Geary, first called Geary City, was located in 1857 by a company of Leavenworth people and was named for Governor John W. Geary. It is an extinct town today.
The original town site, containing 260 acres, was purchased from C. Lewis. A quarter section was soon added to it and named Lewis’ Addition or South Geary. Shortly after the town was laid out, the company discovered that its title was not clear, and they abandoned their plans.
Afterward, however, the town began to grow. The first building was a log cabin, not on the townsite, that served as a saloon. The first structure on the townsite was a hotel built by the town company and the first store was built near the river and was operated by Mr. Clutter. Afterward, a grocery store was run by Porter & Cooper and J. L. Roundy opened a furniture store. In about June 1857, the New Era newspaper began publication. It was Free-state in politics and aspired to a literary character. Interestingly, of its two editors, one was a Democrat and the other a Republican.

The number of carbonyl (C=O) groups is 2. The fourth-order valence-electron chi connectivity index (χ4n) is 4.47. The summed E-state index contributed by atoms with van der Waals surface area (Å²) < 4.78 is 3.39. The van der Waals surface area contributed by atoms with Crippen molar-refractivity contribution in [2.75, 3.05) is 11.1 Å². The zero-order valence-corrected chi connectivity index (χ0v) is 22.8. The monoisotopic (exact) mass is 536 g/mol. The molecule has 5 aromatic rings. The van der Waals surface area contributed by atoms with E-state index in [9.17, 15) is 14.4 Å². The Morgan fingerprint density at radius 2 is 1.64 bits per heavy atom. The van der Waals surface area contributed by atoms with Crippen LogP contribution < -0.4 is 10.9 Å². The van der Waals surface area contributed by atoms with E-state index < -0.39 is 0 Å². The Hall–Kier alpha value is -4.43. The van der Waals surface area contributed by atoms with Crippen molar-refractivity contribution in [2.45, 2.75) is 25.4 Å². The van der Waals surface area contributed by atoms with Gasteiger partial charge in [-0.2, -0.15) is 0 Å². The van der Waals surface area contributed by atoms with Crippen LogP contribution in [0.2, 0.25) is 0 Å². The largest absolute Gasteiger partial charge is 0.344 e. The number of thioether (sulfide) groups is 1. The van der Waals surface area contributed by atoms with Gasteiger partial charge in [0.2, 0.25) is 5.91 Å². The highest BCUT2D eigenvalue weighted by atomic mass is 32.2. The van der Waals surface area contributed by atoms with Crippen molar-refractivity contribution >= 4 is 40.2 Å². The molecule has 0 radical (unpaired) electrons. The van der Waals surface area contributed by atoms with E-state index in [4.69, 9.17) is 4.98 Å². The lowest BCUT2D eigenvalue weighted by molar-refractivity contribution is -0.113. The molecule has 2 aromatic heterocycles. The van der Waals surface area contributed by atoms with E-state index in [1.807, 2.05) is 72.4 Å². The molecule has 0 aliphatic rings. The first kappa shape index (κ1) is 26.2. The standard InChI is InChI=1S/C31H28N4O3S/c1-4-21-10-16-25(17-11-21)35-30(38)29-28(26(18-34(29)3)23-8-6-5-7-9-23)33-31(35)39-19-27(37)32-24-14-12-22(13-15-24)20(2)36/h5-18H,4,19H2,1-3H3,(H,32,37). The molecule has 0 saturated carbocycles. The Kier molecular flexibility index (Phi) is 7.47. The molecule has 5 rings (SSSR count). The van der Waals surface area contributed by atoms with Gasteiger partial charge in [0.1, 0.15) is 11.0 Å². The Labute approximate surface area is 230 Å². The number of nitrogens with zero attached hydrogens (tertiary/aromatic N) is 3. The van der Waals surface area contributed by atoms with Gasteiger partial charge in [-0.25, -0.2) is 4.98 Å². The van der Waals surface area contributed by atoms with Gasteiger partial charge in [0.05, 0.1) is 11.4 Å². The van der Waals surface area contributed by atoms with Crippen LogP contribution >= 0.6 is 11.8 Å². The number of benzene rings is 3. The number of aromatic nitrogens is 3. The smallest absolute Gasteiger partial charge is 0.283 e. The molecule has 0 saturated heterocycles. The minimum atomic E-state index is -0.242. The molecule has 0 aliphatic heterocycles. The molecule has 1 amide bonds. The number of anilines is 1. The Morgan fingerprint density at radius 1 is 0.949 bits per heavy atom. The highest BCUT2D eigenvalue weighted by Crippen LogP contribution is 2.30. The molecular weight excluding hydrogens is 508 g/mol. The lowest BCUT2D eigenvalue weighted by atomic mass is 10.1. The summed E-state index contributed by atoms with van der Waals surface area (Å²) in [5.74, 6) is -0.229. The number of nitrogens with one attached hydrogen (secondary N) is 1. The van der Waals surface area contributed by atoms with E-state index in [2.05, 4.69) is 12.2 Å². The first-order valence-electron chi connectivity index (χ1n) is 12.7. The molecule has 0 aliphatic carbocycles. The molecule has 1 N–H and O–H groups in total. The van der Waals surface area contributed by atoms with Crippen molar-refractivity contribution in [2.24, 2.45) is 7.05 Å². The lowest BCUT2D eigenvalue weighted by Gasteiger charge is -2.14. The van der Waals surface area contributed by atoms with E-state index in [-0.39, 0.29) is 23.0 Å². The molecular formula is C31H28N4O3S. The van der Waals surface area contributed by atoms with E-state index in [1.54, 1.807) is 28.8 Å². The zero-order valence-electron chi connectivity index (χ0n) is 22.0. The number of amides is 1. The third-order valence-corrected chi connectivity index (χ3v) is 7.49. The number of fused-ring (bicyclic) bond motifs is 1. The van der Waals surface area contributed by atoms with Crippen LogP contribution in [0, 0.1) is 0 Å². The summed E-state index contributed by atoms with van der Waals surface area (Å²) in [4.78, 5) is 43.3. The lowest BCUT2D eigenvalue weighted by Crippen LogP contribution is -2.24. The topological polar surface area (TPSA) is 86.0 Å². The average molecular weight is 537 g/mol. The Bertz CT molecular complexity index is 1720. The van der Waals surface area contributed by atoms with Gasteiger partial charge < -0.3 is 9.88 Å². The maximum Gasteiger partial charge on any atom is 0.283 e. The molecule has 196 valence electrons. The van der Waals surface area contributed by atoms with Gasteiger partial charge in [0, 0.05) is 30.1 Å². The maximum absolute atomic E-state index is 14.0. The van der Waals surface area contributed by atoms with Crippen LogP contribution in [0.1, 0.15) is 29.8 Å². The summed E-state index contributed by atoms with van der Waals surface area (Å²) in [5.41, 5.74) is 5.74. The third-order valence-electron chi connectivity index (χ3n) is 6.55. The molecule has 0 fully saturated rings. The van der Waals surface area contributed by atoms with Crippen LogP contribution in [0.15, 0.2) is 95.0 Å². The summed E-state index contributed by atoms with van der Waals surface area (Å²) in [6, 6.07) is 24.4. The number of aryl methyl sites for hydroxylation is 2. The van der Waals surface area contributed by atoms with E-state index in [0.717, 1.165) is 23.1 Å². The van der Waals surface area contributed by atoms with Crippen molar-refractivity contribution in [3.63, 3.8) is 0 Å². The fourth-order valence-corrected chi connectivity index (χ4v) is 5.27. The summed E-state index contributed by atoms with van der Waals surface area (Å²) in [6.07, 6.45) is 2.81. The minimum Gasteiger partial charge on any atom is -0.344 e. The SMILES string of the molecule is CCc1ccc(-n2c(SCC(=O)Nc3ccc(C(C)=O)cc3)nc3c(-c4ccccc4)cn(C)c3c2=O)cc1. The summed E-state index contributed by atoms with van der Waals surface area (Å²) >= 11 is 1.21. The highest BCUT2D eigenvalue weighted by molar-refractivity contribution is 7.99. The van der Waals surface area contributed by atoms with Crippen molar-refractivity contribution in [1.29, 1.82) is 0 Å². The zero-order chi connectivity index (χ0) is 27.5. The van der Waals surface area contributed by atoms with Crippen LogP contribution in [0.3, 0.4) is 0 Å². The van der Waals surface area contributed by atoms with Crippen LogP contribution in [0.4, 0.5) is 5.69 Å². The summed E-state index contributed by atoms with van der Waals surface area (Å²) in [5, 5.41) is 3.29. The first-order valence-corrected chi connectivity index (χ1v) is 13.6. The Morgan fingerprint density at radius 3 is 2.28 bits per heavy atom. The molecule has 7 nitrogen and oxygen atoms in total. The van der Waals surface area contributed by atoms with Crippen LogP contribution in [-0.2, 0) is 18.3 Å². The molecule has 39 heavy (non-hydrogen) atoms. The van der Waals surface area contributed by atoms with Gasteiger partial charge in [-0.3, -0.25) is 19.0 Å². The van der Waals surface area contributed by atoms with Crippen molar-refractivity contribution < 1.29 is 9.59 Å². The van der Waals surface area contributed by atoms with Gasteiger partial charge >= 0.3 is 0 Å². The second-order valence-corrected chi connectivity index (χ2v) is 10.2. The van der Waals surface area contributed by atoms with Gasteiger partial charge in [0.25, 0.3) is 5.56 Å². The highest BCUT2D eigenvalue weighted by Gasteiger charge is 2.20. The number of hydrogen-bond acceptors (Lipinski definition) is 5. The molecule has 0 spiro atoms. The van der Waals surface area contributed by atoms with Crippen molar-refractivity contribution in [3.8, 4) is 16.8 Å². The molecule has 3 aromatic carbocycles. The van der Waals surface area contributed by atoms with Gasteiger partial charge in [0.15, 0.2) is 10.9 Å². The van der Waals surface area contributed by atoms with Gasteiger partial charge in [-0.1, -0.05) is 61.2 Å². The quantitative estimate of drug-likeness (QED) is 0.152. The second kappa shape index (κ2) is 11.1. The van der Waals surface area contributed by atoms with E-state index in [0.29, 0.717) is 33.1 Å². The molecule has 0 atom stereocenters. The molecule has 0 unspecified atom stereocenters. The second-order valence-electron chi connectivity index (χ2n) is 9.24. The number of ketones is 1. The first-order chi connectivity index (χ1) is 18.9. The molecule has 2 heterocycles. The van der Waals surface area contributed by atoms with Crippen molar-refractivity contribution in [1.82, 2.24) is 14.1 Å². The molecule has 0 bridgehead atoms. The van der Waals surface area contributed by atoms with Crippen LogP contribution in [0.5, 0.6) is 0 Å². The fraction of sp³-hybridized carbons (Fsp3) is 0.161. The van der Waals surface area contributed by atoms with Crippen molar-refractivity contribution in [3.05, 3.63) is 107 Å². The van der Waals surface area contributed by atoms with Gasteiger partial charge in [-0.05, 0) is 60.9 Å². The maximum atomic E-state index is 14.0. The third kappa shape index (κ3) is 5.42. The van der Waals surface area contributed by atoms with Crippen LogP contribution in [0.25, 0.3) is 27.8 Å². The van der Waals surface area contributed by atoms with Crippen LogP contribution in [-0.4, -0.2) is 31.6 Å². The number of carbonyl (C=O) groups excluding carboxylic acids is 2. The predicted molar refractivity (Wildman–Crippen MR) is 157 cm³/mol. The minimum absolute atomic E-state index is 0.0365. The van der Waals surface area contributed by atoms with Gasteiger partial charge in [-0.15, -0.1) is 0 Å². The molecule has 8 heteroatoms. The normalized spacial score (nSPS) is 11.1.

On July 22, 1857, a post office called Geary was established with J. L. Roundy as postmaster.
James McCahon was the first lawyer, and Dr. F. Grubb the first physician. The New Era newspaper was suspended in 1858. Flickinger & Langdon put up a sawmill in 1859. Another sawmill was established by Frick & Grubb and ran ten years longer before it was moved to Doniphan. A grist mill was built in 1860 by Frick & Franklin.
But, Geary did not grow, and its post office closed on October 14, 1905. It then received its mail by rural route from Wathena, eight miles distant. In 1910, its population was 52.
Geary was located in Wayne Township, about nine miles southeast of Troy.
Blackmar, Frank W.; Kansas: A Cyclopedia of State History, Vol I; Standard Publishing Company, Chicago, IL 1912.
Cutler, William G; History of Kansas; A. T. Andreas, Chicago, IL, 1883.